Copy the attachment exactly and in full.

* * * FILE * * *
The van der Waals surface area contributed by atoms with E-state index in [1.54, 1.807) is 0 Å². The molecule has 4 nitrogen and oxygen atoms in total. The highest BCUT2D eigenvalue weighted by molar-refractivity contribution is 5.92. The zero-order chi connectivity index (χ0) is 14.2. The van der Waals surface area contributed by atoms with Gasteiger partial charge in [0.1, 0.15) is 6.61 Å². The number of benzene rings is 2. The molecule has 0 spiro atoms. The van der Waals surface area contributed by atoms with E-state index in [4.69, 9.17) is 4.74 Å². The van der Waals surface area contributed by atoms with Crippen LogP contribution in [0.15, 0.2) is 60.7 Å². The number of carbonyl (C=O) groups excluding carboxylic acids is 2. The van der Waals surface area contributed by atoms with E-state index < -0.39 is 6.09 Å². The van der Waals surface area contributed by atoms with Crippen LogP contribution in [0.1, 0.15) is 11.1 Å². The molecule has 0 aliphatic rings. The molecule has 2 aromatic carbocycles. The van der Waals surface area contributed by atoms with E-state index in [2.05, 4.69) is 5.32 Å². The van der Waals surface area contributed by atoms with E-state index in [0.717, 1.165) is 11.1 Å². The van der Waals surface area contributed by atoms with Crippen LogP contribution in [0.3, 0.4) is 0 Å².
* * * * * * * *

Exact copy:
The van der Waals surface area contributed by atoms with E-state index in [1.54, 1.807) is 0 Å². The molecule has 4 nitrogen and oxygen atoms in total. The highest BCUT2D eigenvalue weighted by molar-refractivity contribution is 5.92. The zero-order chi connectivity index (χ0) is 14.2. The van der Waals surface area contributed by atoms with Gasteiger partial charge in [0.1, 0.15) is 6.61 Å². The number of benzene rings is 2. The molecule has 0 spiro atoms. The van der Waals surface area contributed by atoms with E-state index in [4.69, 9.17) is 4.74 Å². The van der Waals surface area contributed by atoms with Crippen LogP contribution in [0.15, 0.2) is 60.7 Å². The number of carbonyl (C=O) groups excluding carboxylic acids is 2. The van der Waals surface area contributed by atoms with E-state index < -0.39 is 6.09 Å². The van der Waals surface area contributed by atoms with Crippen LogP contribution in [0.1, 0.15) is 11.1 Å². The molecule has 0 aliphatic rings. The molecule has 2 aromatic carbocycles. The van der Waals surface area contributed by atoms with E-state index in [2.05, 4.69) is 5.32 Å². The van der Waals surface area contributed by atoms with E-state index in [0.717, 1.165) is 11.1 Å². The van der Waals surface area contributed by atoms with Crippen LogP contribution in [0.3, 0.4) is 0 Å².